The Socialist former head of the Extremadura region of Spain, Juan Carlos Rodríguez Ibarra, warned this week that "scrounge tourism" was bleeding money out of Spain's health service.Málaga's Costa del Sol hospital is among those to notice an increase in the number of British patients. "We get an increasing number of cases of foreigners who, taking advantage of the fact that they own a home on the Costa del Sol and that their own country does not cover all that we offer in Andalucía, decide to come to a hospital [here]," the hospital's general manager, Antonio Pérez, told Sur newspaper.Spanish media have been filling up with reports of so-called health scroungers. "Thousands of people from Britain, Germany and Scandinavia travel to Spain every year for operations that, frequently, are not covered by their own health system," the ABC paper claimed recently.One letter-writer to the 20 Minutos newspaper, Federico Avila, said his neighbours in Murcia, south-east Spain, travelled to their holiday home for an operation and then went back to Britain as soon as it was done. "As soon as he was allowed out of hospital they packed their bags and went home, not without first thanking us Spaniards for everything," he said.
Charity workers who help Britons with health problems in Spain say there is evidence that some who live in both countries – known in expat jargon as "dippers" – cherrypick the best health services from each place.
"I haven't come across anyone who has come to Spain specifically for an operation, though," said Pat Lee-Patten, of the Help charity in Alicante province, who rejected the idea that expats' activities amounted to health tourism.Lee-Patten said added confusion was caused by British residents who did not bother to sign on with Spanish health authorities and then asked for treatment using health cards meant for tourists.Bryan Arthur, an "on-and-off" resident of Britain and Spain, chose to have an aortic valve operation at a Costa Blanca hospital because he could get it in two months rather than six, he said."The surgeon in the Costa Blanca hospital spoke English quite well, said I was in urgent need of attention and could accept me in two months and the charge would be on their national health service," he wrote on the euroresidentes website. "So I signed the papers, had the preliminary catheterisation and eventually was admitted."Squabbling over funds is at the root of the complaints, with health authorities in Spain saying that they do not receive adequate compensation for treating EU citizens.
Scrounging foreigners? British expats accused of health tourism in Spain
This article was published on guardian.co.uk at 19.15 BST on Monday 5 October 2009. A version appeared on p9 of the UK news section of the Guardian on Tuesday 6 October 2009.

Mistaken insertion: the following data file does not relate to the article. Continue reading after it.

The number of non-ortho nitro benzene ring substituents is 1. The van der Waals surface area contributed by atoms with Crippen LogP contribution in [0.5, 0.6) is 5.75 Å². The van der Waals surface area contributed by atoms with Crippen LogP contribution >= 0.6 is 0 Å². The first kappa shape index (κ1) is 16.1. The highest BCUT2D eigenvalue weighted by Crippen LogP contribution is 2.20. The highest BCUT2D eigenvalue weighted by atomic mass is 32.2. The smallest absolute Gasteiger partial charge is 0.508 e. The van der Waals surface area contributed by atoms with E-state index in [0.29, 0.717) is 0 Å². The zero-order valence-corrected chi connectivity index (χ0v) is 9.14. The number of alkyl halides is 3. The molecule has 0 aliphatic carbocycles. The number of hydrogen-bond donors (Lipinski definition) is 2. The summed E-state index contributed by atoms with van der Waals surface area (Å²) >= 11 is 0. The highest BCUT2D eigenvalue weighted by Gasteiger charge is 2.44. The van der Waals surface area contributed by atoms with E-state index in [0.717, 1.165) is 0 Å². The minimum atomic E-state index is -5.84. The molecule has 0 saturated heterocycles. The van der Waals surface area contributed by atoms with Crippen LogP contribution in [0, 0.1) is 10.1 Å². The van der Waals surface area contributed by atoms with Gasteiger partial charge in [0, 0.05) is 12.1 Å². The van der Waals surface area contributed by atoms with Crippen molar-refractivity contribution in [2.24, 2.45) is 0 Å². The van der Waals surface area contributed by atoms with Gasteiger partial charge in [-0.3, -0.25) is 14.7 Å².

Stig hanging out in Puerto Banus



Stig hanging out in Puerto Banus. Well the Top Gear blog have has now confirmed that the duo were out in the Costa del Sol filming for a new DVD that will hit the shelves in November.The DVD called Duel will showcase a number of speedy challenges and races. The challenge in question involved a night time street race between Clarkson and the Stig from the Ascari circuit to a bar in Puerto Banus.

Antonio Banderas home ‘La Gaviota’ at Los Monteros in Marbella still under threat

Andalucía High Court has overruled an order suspending demolition of part of the propertyThere has been another set back for Antonio Banderas regarding his home ‘La Gaviota’ at Los Monteros in Marbella.The Andalucian High Court of Justice has rejected the ruling which had suspended the demolition of 150 of the 780 square metres of the villa, as well as the swimming pool for the property, considering that the land invades an area marked on the urban plan as being for beach equipment.
It means that the High Court has agreed with an appeal presented by the Community of Owners of the Los Monteros Urbanisation, against the hopes of both the actor and Marbella Town Hall, which had granted the suspension order until the town’s new PGOU Urban Plan is carried out. Under the new PGOU the house would have been made legal.
The lawyer representing the Community of Owners, Inmaculada Gálvez, told El País that to avoid demolition she had offered Banderas a deal under which he would compensate the community with a quantity equivalent to the loss of value of his property should the demolition take place – a sum estimated at 2.1 million €. But now the lawyer says that the talks are over and the demolition must take place. Marbella Town Hall is expected to launch an appeal.

Foreign Mans Death Cause's riots in Roquetas de Mar Southern Spain

Immigrants went on a rampage in a southern Spanish town overnight throwing stones and bottles at police after a Senegalese man was stabbed to death, police and Spanish media said on Sunday. Police would only say that the killing of a man in the town of Roquetas de Mar, had sparked "altercations throughout the night in which immigrants were involved." Spanish media said African immigrants were enraged by the death of the Senegalese man, 28, who was stabbed in a fight. Daily newspaper El Mundo's website said African immigrants threw stones and bottles at police, and burnt down two homes and two police cars. It quoted emergency services as saying that rioters set up barricades, burnt rubbish bins and cars. A policeman who went to the scene told national radio station RNE that firefighters were called to a false alarm and were directed by a group to where a fire was supposed to be. "They began to throw stones at the cars... They ended up destroyed, with broken windows, dents in the doors, at the front. The only thing there wasn't was injuries," policeman Carlos Manuel Ruiz said. Police arrested three immigrants, the media reports said. Madrid Reuters

Richard Henry Roberts, 36,found guilty of the murder of nightclub bouncer Daniel Hastelow